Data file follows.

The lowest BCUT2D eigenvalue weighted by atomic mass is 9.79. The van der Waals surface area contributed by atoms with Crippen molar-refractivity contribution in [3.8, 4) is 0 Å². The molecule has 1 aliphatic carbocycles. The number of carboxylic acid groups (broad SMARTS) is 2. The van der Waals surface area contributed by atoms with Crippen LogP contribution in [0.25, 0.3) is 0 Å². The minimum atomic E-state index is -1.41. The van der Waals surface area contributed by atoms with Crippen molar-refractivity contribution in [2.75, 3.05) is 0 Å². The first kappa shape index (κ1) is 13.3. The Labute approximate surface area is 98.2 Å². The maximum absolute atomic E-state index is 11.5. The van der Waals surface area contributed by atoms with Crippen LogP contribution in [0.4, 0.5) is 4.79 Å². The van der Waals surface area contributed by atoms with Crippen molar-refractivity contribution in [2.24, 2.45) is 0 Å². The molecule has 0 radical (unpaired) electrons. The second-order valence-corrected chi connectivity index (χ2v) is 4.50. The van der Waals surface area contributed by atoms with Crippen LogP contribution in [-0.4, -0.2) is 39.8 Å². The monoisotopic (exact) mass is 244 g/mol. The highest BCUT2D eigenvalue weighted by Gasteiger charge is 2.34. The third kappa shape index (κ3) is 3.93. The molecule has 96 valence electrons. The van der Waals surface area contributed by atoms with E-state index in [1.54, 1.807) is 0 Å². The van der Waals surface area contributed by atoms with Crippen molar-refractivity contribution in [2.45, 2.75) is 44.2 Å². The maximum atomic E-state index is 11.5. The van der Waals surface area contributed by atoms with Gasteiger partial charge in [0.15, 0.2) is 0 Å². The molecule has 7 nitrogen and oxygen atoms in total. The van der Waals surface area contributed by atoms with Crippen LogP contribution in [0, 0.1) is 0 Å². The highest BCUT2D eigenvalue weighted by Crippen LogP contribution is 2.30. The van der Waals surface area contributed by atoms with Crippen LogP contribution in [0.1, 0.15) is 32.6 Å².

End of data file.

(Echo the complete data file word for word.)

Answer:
The lowest BCUT2D eigenvalue weighted by atomic mass is 9.79. The van der Waals surface area contributed by atoms with Crippen molar-refractivity contribution in [3.8, 4) is 0 Å². The molecule has 1 aliphatic carbocycles. The number of carboxylic acid groups (broad SMARTS) is 2. The van der Waals surface area contributed by atoms with Crippen LogP contribution in [0.25, 0.3) is 0 Å². The minimum atomic E-state index is -1.41. The van der Waals surface area contributed by atoms with Crippen molar-refractivity contribution in [2.75, 3.05) is 0 Å². The first kappa shape index (κ1) is 13.3. The Labute approximate surface area is 98.2 Å². The maximum absolute atomic E-state index is 11.5. The van der Waals surface area contributed by atoms with Crippen LogP contribution in [0.4, 0.5) is 4.79 Å². The van der Waals surface area contributed by atoms with Crippen molar-refractivity contribution in [2.24, 2.45) is 0 Å². The molecule has 0 radical (unpaired) electrons. The second-order valence-corrected chi connectivity index (χ2v) is 4.50. The van der Waals surface area contributed by atoms with Crippen LogP contribution in [-0.4, -0.2) is 39.8 Å². The monoisotopic (exact) mass is 244 g/mol. The highest BCUT2D eigenvalue weighted by Gasteiger charge is 2.34. The third kappa shape index (κ3) is 3.93. The molecule has 96 valence electrons. The van der Waals surface area contributed by atoms with E-state index in [1.54, 1.807) is 0 Å². The van der Waals surface area contributed by atoms with Crippen molar-refractivity contribution in [2.45, 2.75) is 44.2 Å². The maximum atomic E-state index is 11.5. The van der Waals surface area contributed by atoms with Gasteiger partial charge in [0.15, 0.2) is 0 Å². The molecule has 7 nitrogen and oxygen atoms in total. The van der Waals surface area contributed by atoms with Crippen LogP contribution in [0, 0.1) is 0 Å². The highest BCUT2D eigenvalue weighted by Crippen LogP contribution is 2.30. The van der Waals surface area contributed by atoms with Crippen LogP contribution in [0.1, 0.15) is 32.6 Å².